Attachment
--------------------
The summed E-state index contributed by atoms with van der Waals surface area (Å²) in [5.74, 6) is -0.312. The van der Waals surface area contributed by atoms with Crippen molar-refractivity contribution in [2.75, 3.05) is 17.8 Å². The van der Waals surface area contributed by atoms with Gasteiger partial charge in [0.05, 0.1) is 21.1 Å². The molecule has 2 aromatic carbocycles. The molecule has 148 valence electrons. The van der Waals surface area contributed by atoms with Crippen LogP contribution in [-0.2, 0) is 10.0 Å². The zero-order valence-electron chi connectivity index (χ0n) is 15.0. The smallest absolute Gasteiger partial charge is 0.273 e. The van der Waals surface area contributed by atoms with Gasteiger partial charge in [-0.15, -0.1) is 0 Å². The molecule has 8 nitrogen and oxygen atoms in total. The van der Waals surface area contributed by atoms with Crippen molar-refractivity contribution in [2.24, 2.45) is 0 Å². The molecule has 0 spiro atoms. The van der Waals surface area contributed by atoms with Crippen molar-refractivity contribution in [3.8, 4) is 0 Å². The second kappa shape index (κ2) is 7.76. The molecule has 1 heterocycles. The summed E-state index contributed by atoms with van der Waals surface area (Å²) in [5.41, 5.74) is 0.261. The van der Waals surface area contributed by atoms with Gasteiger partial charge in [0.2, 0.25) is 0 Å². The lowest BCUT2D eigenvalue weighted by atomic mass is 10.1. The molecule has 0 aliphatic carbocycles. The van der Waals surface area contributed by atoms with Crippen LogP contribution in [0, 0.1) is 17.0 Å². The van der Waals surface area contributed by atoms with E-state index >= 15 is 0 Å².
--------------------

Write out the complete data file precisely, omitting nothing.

The summed E-state index contributed by atoms with van der Waals surface area (Å²) in [5.74, 6) is -0.312. The van der Waals surface area contributed by atoms with Crippen molar-refractivity contribution in [2.75, 3.05) is 17.8 Å². The van der Waals surface area contributed by atoms with Gasteiger partial charge in [0.05, 0.1) is 21.1 Å². The molecule has 2 aromatic carbocycles. The molecule has 148 valence electrons. The van der Waals surface area contributed by atoms with Crippen LogP contribution in [-0.2, 0) is 10.0 Å². The zero-order valence-electron chi connectivity index (χ0n) is 15.0. The smallest absolute Gasteiger partial charge is 0.273 e. The van der Waals surface area contributed by atoms with Gasteiger partial charge in [-0.15, -0.1) is 0 Å². The molecule has 8 nitrogen and oxygen atoms in total. The van der Waals surface area contributed by atoms with Crippen molar-refractivity contribution in [2.24, 2.45) is 0 Å². The molecule has 0 spiro atoms. The van der Waals surface area contributed by atoms with Crippen molar-refractivity contribution in [3.8, 4) is 0 Å². The second kappa shape index (κ2) is 7.76. The molecule has 1 heterocycles. The summed E-state index contributed by atoms with van der Waals surface area (Å²) in [5.41, 5.74) is 0.261. The van der Waals surface area contributed by atoms with Gasteiger partial charge in [0.2, 0.25) is 0 Å². The lowest BCUT2D eigenvalue weighted by atomic mass is 10.1. The molecule has 0 aliphatic carbocycles. The van der Waals surface area contributed by atoms with Crippen LogP contribution in [0, 0.1) is 17.0 Å². The van der Waals surface area contributed by atoms with E-state index >= 15 is 0 Å².